The Internet of Things (IoT) is transforming industries like manufacturing, agritech, energy, and healthcare.
But who actually has ownership of the IP of IoT software you are developing to connect to your devices?
With the rise of Industry 4.0 about to boost organisations’ productivity across the board, ownership of these tools has never been so important to understand.
As one of the few IoT software developers that creates actual ownable digital IP for clients including OVO Energy, Rotork, Kohler Mira, and ADEY, /MyOxygen often comes across this issue.
Here is what you might not know:
Intellectual Property is a funny thing in software. Ideas of the mind usually legally belong to their creator.
In software development, this can result in “vendor-lock”. These are situations where you remain dependent on an IoT developer that retains ownership of your software’s IP.
With connected devices, it can be better though. This is because it’s much harder to replicate both the software and your hardware.
You own the device you want to connect to. You own the hardware. So if your hardware is protected, no one else can replicate the value you’re generating with the software.
However, it’s by no means a guarantee that most IoT software developers will give you the Intellectual Property rights to the software they build for you.
Not having the IP rights to the software your business relies on matters. From added costs to unhappy clients to unconvinced investors, IP ownership can have huge repercussions.
Because as long as your software has well-chosen performance indicators and delivers a good and useful experience to your users, it’s a value generator.
In combination with your connected devices, smart, value-driven digital IoT software can help you:
But as soon as Intellectual Property rights are brought into question, spiralling costs required to make changes and long delays in any project can be the result.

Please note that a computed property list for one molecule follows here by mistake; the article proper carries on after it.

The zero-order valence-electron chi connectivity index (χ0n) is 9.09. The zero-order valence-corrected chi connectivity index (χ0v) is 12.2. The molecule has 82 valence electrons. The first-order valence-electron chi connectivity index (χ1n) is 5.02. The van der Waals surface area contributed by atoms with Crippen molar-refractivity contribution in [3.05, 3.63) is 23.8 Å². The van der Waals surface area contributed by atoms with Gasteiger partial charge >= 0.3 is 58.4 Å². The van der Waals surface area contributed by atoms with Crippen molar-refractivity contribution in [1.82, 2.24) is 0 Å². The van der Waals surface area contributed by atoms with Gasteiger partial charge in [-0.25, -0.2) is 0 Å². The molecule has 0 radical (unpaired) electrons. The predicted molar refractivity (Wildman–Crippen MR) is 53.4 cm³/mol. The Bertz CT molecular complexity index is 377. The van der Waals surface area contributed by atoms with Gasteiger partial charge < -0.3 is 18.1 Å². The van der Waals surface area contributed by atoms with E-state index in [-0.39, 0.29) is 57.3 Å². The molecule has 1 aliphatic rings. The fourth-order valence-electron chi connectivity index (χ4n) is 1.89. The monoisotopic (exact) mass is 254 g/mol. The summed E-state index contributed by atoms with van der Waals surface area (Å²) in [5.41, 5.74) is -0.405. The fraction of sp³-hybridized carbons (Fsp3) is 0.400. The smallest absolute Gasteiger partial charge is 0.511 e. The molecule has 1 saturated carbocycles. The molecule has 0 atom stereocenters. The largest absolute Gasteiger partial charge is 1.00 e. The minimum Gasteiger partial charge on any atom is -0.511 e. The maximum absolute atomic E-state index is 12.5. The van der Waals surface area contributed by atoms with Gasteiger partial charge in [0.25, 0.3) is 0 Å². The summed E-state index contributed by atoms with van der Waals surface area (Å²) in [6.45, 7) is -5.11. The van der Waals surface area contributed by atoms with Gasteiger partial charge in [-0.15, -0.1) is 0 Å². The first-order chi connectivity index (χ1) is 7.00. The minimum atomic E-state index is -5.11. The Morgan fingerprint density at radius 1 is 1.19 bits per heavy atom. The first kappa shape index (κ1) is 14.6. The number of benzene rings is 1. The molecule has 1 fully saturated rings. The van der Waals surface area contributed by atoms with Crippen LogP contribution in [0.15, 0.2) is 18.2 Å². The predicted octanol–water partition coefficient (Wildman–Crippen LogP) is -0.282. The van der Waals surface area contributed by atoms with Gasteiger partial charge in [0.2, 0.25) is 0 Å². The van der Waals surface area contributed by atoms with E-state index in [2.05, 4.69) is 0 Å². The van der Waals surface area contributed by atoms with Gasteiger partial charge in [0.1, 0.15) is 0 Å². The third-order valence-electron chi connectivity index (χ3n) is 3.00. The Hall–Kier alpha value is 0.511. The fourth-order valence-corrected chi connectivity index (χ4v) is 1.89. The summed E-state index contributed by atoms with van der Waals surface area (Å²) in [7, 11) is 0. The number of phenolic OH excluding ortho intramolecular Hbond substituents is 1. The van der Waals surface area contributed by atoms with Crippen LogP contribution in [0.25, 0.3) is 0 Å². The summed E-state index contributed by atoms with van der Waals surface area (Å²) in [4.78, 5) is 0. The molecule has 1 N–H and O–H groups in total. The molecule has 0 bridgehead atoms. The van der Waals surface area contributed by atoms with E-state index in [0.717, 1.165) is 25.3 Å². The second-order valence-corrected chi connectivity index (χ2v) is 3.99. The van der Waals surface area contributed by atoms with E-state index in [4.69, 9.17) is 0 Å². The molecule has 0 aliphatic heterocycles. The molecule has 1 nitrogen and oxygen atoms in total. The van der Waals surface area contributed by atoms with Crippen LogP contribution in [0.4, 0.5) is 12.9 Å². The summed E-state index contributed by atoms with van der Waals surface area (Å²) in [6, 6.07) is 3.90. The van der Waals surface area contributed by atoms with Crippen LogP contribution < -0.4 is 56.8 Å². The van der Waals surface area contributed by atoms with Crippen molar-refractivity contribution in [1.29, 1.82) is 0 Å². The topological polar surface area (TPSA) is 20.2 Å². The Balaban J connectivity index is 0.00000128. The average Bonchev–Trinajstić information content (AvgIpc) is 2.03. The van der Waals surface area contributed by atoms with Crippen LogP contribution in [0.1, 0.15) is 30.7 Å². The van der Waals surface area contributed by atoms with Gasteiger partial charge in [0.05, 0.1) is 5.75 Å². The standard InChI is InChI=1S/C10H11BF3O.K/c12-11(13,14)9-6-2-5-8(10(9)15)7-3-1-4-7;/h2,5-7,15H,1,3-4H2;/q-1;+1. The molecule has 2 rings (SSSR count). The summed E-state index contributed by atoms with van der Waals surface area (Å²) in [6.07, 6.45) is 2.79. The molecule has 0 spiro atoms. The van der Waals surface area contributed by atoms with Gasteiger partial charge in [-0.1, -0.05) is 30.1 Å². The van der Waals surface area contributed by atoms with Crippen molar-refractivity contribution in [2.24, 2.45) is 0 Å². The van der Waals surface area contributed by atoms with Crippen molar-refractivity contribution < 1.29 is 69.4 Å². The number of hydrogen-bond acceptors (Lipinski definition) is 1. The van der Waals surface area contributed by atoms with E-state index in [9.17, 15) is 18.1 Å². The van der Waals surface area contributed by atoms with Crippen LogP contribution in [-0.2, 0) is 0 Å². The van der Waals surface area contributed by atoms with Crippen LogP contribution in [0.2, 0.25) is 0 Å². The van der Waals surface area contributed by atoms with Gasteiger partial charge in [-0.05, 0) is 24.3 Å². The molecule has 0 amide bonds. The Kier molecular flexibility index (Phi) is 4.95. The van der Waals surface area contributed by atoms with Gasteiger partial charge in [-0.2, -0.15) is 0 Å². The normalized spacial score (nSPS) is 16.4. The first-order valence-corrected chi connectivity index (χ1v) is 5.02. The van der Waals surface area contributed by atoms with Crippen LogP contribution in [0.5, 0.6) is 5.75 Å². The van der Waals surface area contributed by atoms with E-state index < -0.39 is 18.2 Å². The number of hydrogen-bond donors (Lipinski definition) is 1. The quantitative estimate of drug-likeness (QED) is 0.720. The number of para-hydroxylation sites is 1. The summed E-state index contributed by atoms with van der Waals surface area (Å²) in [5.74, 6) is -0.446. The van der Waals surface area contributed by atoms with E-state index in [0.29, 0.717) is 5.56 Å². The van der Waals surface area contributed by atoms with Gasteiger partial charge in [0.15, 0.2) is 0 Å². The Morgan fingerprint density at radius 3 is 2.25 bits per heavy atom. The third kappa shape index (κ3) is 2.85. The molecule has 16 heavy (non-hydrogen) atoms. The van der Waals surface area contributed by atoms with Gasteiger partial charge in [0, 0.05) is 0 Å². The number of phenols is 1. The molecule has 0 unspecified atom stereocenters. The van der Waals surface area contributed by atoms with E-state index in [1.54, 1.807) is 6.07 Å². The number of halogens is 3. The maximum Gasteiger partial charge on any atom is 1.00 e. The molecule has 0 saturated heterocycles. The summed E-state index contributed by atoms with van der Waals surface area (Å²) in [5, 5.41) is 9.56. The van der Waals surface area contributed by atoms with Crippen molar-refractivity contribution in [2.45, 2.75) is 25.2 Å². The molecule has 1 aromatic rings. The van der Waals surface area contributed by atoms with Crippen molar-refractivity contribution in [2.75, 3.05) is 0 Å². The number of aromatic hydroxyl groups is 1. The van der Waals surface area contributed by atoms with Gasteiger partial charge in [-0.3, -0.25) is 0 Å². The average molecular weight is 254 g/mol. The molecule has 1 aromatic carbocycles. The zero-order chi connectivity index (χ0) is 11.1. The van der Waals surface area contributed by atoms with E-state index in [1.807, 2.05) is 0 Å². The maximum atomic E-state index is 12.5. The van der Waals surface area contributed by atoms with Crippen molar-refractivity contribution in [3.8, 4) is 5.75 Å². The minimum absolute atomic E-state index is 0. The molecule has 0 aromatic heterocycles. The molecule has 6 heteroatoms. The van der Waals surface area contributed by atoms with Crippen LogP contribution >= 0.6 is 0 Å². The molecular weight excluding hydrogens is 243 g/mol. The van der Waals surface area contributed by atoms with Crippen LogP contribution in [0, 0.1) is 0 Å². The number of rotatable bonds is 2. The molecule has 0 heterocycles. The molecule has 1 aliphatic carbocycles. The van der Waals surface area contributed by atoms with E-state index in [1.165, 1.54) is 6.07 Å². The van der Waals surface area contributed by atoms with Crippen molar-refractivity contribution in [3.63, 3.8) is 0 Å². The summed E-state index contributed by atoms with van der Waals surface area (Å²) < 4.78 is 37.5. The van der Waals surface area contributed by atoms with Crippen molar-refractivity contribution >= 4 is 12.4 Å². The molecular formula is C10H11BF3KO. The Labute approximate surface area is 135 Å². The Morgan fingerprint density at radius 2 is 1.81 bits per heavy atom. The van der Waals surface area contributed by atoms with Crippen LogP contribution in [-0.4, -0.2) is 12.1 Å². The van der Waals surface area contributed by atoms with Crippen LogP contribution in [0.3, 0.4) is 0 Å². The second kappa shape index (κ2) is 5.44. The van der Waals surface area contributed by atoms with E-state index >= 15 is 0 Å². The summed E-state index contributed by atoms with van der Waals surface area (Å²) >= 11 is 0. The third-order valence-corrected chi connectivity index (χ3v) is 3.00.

The implementation of IoT software, analytics, and machine learning in manufacturing and other key industries is so massive that it’s being compared with the introduction of steam power.
Imagine a network of factories full of equipment with embedded sensors. These sensors collect a huge variety of data. That data can be used to reduce the cost of running the equipment.
Machinery is fixed before it breaks down. More becomes automated. Processes are optimised. They become safer. Visibility is total. Everything can be overseen from a distance.
Information that used to be siloed – data from your supply chain, sales, customer service departments – can be integrated too. Decision-making advances by leaps and bounds.
It’s hard to overestimate the impact this is going to have. It’s not being referred to as 4IR or the Fourth Industrial Revolution for nothing.
The digital IP rights to your IoT software can generate immense value. This makes it vital that you can trust the partner you are developing it with.
Explore what their policy for IP transfer is early on. Make sure the transfer of ownership is documented.
In the 20 years /MyOxygen has partnered with organisations like the NHS, MoD, OVO Energy, and many others, we’ve seen how things can go wrong.
We’ve also seen how the creation of value-driven, ownable digital IP has empowered organisations to take advantage of everything Industry 4.0 has to offer.
How does your organisation plan to implement Industry 4.0?
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